Problem: creating and maintaining robust business systems
Creating a proof-of-concept business system is relatively easy. Happy execution path, no catastrophic failures, not much thought given to reliability. Data is easily kept in a few tables. Scale is not important.
This all starts changing, however, when this starts maturing. The logic needs to be maintained and kept in sync with business needs. Corner cases nobody thought of or tested for keep appearing. Failures do occur. Incosistent state happens. Suddenly (but arguably, expectably), developers are burdended with a lot more work. Onboarding becomes more difficult as understanding the intricacies of the system takes longer.
Ultimately, the cost of development and shipping keeps rising, while velocity is coming down. And that’s a problem.
BPXE: Business Process eXecution Engine
BPXE is a BPMN 2.0-based business process execution engine and is a proposed solution to the problem statement above.
BPMN stands for Business Process Model and Notation. It is a specification that defines visual notation and execution semantics.
BPXE focuses on the execution aspect of such notation, effectively allowing the processes described in BPMN to function as if they were programs. BPXE is not the only such engine, as there are many commercially or community supported ones.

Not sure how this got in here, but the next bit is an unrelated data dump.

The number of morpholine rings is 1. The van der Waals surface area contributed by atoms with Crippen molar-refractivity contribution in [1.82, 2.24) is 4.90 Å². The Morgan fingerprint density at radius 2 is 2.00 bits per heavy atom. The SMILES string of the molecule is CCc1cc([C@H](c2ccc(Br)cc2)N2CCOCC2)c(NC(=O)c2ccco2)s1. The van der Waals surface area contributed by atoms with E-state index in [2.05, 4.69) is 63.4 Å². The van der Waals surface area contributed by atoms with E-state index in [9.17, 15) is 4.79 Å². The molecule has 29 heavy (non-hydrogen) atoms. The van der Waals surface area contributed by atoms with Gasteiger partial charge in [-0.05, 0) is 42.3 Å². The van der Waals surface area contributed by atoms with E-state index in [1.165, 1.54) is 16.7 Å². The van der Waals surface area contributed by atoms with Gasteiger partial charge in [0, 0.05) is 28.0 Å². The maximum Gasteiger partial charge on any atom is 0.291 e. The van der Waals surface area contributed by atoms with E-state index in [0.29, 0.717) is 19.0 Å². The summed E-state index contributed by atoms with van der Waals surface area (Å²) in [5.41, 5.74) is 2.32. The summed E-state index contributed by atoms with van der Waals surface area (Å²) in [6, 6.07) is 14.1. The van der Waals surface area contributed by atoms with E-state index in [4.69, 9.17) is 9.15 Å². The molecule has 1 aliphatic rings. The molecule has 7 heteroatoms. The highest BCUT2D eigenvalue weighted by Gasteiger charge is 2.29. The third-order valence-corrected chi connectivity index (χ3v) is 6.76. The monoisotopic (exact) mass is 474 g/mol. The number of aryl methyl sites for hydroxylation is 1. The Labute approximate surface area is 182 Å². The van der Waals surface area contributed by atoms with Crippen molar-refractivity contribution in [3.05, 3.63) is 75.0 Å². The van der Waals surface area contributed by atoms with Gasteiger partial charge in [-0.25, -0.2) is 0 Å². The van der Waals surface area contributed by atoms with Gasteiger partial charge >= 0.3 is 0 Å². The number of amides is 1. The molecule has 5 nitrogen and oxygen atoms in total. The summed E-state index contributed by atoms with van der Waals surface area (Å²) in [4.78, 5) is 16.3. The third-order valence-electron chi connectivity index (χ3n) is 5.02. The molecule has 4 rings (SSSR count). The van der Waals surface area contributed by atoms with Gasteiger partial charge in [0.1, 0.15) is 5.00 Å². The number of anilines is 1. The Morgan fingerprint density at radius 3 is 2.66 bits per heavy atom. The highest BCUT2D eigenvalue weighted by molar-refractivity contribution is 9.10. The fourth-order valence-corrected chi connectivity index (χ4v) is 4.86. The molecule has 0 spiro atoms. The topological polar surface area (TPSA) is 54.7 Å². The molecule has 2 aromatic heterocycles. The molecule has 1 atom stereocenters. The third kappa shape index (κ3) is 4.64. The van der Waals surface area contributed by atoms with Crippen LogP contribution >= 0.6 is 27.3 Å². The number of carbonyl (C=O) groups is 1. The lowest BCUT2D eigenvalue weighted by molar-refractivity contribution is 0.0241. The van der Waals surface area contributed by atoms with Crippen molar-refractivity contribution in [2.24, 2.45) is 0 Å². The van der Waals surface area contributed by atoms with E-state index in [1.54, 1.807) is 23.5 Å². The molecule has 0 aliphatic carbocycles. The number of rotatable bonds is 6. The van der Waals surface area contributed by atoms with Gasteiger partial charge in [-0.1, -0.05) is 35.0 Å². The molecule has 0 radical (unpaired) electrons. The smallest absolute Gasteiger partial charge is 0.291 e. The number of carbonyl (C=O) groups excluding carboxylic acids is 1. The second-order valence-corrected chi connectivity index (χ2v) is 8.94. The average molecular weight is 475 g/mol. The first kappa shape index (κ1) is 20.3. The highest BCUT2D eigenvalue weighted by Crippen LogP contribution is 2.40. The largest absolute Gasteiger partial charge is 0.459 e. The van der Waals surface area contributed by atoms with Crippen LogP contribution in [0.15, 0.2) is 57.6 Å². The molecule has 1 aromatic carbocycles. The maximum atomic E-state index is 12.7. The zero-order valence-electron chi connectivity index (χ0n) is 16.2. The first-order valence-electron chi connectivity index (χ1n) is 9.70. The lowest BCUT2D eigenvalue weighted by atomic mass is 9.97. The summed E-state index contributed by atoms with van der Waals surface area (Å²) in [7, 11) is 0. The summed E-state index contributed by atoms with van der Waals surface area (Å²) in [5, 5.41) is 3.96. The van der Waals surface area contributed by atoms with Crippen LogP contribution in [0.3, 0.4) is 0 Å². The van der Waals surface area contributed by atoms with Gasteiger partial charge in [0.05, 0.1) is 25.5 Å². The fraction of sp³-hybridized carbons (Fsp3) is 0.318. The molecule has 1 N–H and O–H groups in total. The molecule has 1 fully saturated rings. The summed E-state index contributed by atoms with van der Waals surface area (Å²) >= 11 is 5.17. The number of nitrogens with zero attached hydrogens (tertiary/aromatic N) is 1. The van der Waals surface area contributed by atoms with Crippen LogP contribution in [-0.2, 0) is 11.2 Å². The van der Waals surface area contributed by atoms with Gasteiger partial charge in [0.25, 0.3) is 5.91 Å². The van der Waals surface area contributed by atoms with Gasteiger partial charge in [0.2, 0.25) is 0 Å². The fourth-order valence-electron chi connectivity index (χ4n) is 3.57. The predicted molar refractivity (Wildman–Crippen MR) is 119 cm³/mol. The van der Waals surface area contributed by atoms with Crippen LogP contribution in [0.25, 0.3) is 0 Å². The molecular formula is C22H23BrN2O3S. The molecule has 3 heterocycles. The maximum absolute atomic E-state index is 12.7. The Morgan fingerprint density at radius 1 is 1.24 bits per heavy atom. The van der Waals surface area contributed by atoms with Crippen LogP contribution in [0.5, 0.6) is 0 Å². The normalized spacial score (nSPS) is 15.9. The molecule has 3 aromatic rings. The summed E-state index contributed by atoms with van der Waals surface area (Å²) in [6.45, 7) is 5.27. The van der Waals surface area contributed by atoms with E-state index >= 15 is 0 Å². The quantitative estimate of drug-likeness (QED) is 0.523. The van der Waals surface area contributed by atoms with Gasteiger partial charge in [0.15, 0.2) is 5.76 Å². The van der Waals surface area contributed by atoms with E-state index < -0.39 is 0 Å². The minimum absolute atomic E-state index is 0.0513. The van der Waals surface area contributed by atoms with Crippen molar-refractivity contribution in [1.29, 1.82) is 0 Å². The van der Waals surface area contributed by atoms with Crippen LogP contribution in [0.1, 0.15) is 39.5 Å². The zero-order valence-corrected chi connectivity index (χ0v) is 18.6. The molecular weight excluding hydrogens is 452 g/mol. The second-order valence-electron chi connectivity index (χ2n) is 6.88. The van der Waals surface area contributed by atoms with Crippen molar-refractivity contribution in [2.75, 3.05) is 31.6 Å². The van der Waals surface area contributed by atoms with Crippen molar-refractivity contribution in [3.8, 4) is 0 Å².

Having visualized processes that are also determinisitcally executable is key to maintaining a coherent understanding of what the process is supposed to do across teams and specialties.
Processes as Source of Truth
Equally important aspect of BPXE is that it makes processes and their executions a durable source of truth. This means that process instances can query previous executions of any processes to make further decisions.
As an example, consider a Purchasing process, which chooses a special path if it queries previous execution and finds out that when given the same or similar shopping cart, majority of those process executions were abandoned (i.e. customer did not complete a purchase). This kind of logic can be easily integrated into a process and updated as needed, giving a much better level of insight and control at a much lower modification cost.
- Reasonably good performance
- Small footprint
- Multiplatform (servers, browsers, microcontrollers)
- Multitenancy capabilities
- Distributed process execution
- Semantic correctness
- Failure resistance
At this time, BPXE does not have an executable server of its own and can be only used as a Go library.
Licensing & Contributions
BPXE is Open Source software in the making. Its source code is currently available under the terms of Business Source License 1.1 with an Additional Use Grant for non-commercial purposes. Moreover, according to the terms of this license, every release of BPXE will eventually be re-licensed under the terms of Apache 2.0 license, on its fourth anniversary.